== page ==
Endurance Riding in Kentucky
   

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Endurance Riding in Kentucky

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  • Endurance Racing Kentucky
  • Endurance ride kentucky

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  • 1 Post By RiverBelle
  • 1 Post By TheOtherHorse

 
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    12-21-2012, 01:23 AM
  #1
Weanling
Endurance Riding in Kentucky

I have always been interested in endurance racing, but I have never had a horse that would be anywhere near being able to do something like that. I have always wanted a Arabian cross to do endurance with, and I just bought one. He is older and hasn't been trained in endurance, so I'm sure he wouldn't be too much of a competitor, but I am still interested... Does anyone know of any endurance races in Kentucky? Where can I go, or who can I talk to to find out where they are etc? And who here rides endurance in KY? Any nice stories you would like to share? And my Arabian cross is 7 yr old. Is he too old for being training for endurance? If he isn't too old, what all would I need to do to build him up for endurance racing?

I know that is a lot of questions, so don't feel like you have to answer them all. I am just curious about what everyone here thinks. I really enjoy hearing from everyone and I really appreciate any and all answers everyone gives! Thanks.

Here are a couple pictures. He needs to gain some weight, I know.Sept.Oc.Nov (186).jpg

Sept.Oc.Nov (8).jpg

Sept.Oc.Nov (7).jpg
     
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    12-21-2012, 02:08 AM
  #2
Green Broke
Well 7 is definitely not older it is the perfect age to start training. Just start slowly building him up lots and lots of trotting.
The ranch I was at had early 20 yr old arabs/ tbs doing shorter endurance rides no problem. The arab I used to ride was 15 and excelled at endurance even with little training.
     
    12-21-2012, 07:03 AM
  #3
Weanling
My friend just retired her gelding from endurance and he is 23, though she still rides him regularly. He's definatley not too old!
I would suggest working up the distance that you ride within a number of months up to half a year or more, depending on what distance you want to compete in.
The important part is getting his heart and breathing rate down within a certain amount of time after he stops and rests (can't remember off the top of my head, maybe somebody else will chime in) so you'll need to learn how to do that. There are plenty of devices that will record his heart rate for you.
Good luck! He's a cutie. (:
     
    12-21-2012, 08:39 AM
  #4
Foal
Where in KY are you? I'm NE of Louisville, and just started endurance myself last year. It is fun!

Check out Daniel Boone Distance Riders club - based in KY
Welcome

There are several endurance rides in and near KY.

As for your horse, 7 is a great age to get started. Much better than starting too young! Getting started involves lots and lots of long slow distance. Be careful not to overdo it, especially in the beginning. Using a GPS will help you track mileage/speed and make training plans/goals. I use my Droid phone GPS app. I don't have a heart rate monitor- just learn how to check it manually yourself- but don't get too wrapped up in worrying about heart rate in the beginning anyway- you shouldn't be working your horse that hard until he has spent a long time on easy slower conditioning. Most horses get cardio fit much faster than their legs (tendons, ligaments, bone) get conditioned. Doing too much too fast is a good way to end up with a serious injury. That applies to all horses- not just endurance- but especially equine athletes.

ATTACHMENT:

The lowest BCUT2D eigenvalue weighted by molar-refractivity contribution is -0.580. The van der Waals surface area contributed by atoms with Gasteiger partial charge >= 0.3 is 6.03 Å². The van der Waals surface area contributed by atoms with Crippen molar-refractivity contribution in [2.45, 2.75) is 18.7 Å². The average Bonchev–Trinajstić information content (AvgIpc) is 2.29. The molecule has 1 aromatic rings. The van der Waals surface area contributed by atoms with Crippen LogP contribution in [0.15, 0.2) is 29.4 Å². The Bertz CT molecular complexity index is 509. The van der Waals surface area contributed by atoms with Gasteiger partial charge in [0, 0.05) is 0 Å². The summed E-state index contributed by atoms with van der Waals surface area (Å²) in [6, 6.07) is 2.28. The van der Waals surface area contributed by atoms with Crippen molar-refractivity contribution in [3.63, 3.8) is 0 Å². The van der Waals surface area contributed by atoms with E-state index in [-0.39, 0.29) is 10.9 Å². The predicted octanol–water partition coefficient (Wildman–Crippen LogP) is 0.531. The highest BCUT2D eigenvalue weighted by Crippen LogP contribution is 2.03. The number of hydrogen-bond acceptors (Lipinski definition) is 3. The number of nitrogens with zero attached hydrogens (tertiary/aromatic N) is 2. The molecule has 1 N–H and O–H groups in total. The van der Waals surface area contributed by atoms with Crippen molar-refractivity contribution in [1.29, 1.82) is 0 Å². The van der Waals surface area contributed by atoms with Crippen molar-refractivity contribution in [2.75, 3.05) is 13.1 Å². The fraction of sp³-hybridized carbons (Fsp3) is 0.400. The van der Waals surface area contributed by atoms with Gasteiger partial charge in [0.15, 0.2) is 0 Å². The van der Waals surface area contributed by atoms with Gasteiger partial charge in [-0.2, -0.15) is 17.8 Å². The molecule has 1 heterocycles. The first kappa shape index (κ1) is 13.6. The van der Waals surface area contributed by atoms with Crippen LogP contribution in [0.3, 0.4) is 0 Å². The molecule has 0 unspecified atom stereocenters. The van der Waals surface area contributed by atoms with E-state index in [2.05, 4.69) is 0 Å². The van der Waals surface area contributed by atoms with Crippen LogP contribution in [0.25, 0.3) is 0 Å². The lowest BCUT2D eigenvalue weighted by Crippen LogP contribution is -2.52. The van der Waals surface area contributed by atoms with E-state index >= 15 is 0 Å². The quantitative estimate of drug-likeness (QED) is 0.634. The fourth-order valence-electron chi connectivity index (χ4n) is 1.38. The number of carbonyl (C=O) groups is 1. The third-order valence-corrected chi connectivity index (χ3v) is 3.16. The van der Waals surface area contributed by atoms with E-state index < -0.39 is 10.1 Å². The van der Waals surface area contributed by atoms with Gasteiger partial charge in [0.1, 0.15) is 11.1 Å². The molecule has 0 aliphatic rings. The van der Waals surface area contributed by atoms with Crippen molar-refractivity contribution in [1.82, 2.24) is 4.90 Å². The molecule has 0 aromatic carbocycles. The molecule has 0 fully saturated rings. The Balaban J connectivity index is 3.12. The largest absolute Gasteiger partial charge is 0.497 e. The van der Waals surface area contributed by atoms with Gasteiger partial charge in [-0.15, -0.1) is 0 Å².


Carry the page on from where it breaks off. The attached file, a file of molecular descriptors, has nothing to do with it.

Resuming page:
There's a huge amount of info on the internet to read. Also a new book called Endurance 101 might be worth a read: Endurance 101 | a gentle guide to the sport of long-distance riding

www.aerc.org has a whole section about education.
Endurance.Net

Hope to see you at some rides next year!
     
    12-21-2012, 06:01 PM
  #5
Weanling
Quote:
Originally Posted by BarrelracingArabian    
Well 7 is definitely not older it is the perfect age to start training. Just start slowly building him up lots and lots of trotting.
The ranch I was at had early 20 yr old arabs/ tbs doing shorter endurance rides no problem. The arab I used to ride was 15 and excelled at endurance even with little training.
I'm surprised that his age would be such a good age to start training! I am so excited to get started. I will have to condition not only him but myself as well... my booty is going to be so sore from all that trotting! Thanks for the reply!
     
    12-21-2012, 06:04 PM
  #6
Weanling
Quote:
Originally Posted by Foxesdontwearbowties    
My friend just retired her gelding from endurance and he is 23, though she still rides him regularly. He's definatley not too old!
I would suggest working up the distance that you ride within a number of months up to half a year or more, depending on what distance you want to compete in.
The important part is getting his heart and breathing rate down within a certain amount of time after he stops and rests (can't remember off the top of my head, maybe somebody else will chime in) so you'll need to learn how to do that. There are plenty of devices that will record his heart rate for you.
Good luck! He's a cutie. (:
Thank you for the wonderful reply! I plan on riding him more and more as the winter drops off into spring and hopefully will be able to try out a short distance ride at the end of summer (if there are any at that time of year) but I am really going to focus on next summer.

I knew you have to get their heart rate down but I still don't know much about that. I look forward to earning!